Compromise on Abusive Priests
Bishops' Policy Bars Contact with Parishioners, but Not from Priesthood

The Associated Press
June 15, 2002

DALLAS — After months of scandal that tore at the heart of the Roman Catholic Church, American bishops adopted a policy Friday that will bar sexually abusive clergy from face-to-face contact with parishioners but keep them in the priesthood.

The national policy is intended to be binding on 178 mainstream dioceses, a major shift from the voluntary discipline guidelines the U.S. Conference of Catholic Bishops has relied on for years. The policy needs Vatican approval to become binding.

On the second day of a meeting filled with wrenching accounts of abuse by victims, the prelates stood and applauded after they approved the policy on a 239-13 vote by secret ballot.

"From this day forward no one known to have sexually abused a child will work in the Catholic church in the United States," said Bishop Wilton Gregory, the conference president. He also apologized for "our tragically slow response in recognizing the horror" of sexual abuse.

Strict limits

Under the plan, abusers past and future will technically remain priests, but they will be prohibited from any work connected to the church — from celebrating Mass to teaching in parochial school to serving in a Catholic soup kitchen.

Abusers still can be defrocked — removed from the priesthood — but it would be up to the presiding bishop, acting on the advice of an advisory board comprised mainly of lay people. The plan will be reviewed in two years.

The extraordinarily swift change in church policy comes after months of unrelenting scandal in which at least 250 priests have resigned or been suspended because of misconduct claims. Victim after victim has come forward with tortured stories of abuse at the hands of priests, and accusations that church leaders merely shuffled molesters between parishes.

Even as the bishops cheered inside a Dallas hotel, a Nebraska jury was awarding $800,000 to a woman and her son, a former altar boy who was abused by a priest in the 1990s.

Before the summit, there was widespread speculation that the bishops would adopt a zero-tolerance policy under which abusive priests would be automatically defrocked. That idea was dropped during closed-door debate.

Bishops said it seemed unfair to remove elderly men from the priesthood toward the end of their lives for allegations that in some cases date back decades.

"The majority of men these men are in their 60s, 70s and 80s," Cardinal Theodore McCarrick of Washington said.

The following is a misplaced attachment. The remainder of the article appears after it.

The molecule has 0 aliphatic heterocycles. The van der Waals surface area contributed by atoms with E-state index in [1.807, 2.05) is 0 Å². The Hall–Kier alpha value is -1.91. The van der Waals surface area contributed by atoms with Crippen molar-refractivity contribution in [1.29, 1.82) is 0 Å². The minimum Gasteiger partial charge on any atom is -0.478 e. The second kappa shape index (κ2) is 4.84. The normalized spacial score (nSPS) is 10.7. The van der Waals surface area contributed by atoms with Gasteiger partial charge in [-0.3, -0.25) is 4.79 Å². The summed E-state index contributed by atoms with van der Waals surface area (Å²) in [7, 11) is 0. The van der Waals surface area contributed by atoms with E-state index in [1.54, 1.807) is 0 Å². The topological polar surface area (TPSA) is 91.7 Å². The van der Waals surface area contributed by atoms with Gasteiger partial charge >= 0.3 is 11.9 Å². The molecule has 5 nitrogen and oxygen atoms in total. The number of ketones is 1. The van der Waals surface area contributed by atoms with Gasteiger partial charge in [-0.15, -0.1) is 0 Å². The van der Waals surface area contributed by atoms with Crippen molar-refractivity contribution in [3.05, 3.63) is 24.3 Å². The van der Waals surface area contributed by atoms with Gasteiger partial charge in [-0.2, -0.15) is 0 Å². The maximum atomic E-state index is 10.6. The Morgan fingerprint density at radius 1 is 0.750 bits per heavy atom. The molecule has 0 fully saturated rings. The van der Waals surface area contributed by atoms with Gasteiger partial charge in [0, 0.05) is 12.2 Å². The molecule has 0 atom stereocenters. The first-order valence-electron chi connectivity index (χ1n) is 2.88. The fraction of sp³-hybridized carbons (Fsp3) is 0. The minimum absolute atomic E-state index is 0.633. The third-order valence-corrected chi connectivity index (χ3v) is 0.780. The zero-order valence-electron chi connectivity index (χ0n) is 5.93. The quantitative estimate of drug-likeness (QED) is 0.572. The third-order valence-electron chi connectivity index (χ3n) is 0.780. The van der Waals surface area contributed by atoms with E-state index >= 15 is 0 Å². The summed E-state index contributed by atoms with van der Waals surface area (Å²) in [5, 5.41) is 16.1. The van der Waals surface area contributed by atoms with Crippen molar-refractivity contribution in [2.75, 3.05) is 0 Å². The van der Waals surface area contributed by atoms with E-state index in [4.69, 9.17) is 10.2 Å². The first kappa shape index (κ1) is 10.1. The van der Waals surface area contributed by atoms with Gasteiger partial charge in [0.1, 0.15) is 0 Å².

Salt Lake City Bishop George Niederauer, a member of the draft policy committee, said he felt the plan would protect children. But victims were outraged and about a dozen spilled into the hotel lobby to express their anger.

"We have zero accountability for bishops," said Mark Serrano, a member of the Survivors Network of Those Abused by Priests. "Based on their vote today, a sexual predator can still carry the title of father and that's one of the tools of a sexual predator."

Sheila Daley, a member of the liberal Catholic group Call to Action, called the policy "weak" and "inadequate."

"As long as their perpetrator can use the term 'father' to describe himself, he is potentially going to be able to lure another victim to him," Daley said. The group had supported zero tolerance for the worst abusers and a second chance for those guilty of lesser offenses.

Showing compassion

Cardinal Anthony Bevilacqua of Philadelphia said the policy reflected the need to show "Christ-like compassion" to priests.

"We call them our son," he said. "Therefore, we must continue to have that compassion and forgiveness like any parent."

So many last-minute changes were made to the policy that bishops were unable to provide a full text of the plan when it was adopted. Still, Chicago's Cardinal Francis George urged his fellow bishops to embrace the policy, no matter their objections.

"We need to pass this policy with all its flaws, some of them very deep indeed," George said.

The Vatican will be asked to approve parts of the policy to make it law in the U.S. church, which includes nearly 64 million Catholics. Since each diocese answers to Rome, Vatican authorization is needed to make the policy more than just a gentlemen's agreement.

The Rev. Ciro Benedettini, a Vatican spokesman, had no immediate comment on the policy but said officials there would review it — which looks to be a lengthy process.

There have been signs leaders in Rome were displeased with the reforms the Americans were discussing. Last month, the dean of canon law at Pontifical Gregorian University wrote that bishops should avoid telling congregations that priests had sexually abused someone if the bishops believe the priests will not abuse again.

The bishops began working on the policy after an April summit on the scandal between Pope John Paul II and U.S. cardinals. The first draft was released only 11 days ago, and was revised in private discussions over the past week that culminated in a late-night session Thursday.

Under the policy, bishops must report all claims of sexual abuse of a minor to public authorities. The plan also sets up diocesan review boards composed primarily of lay people to look at complaints and assess the diocese's response.


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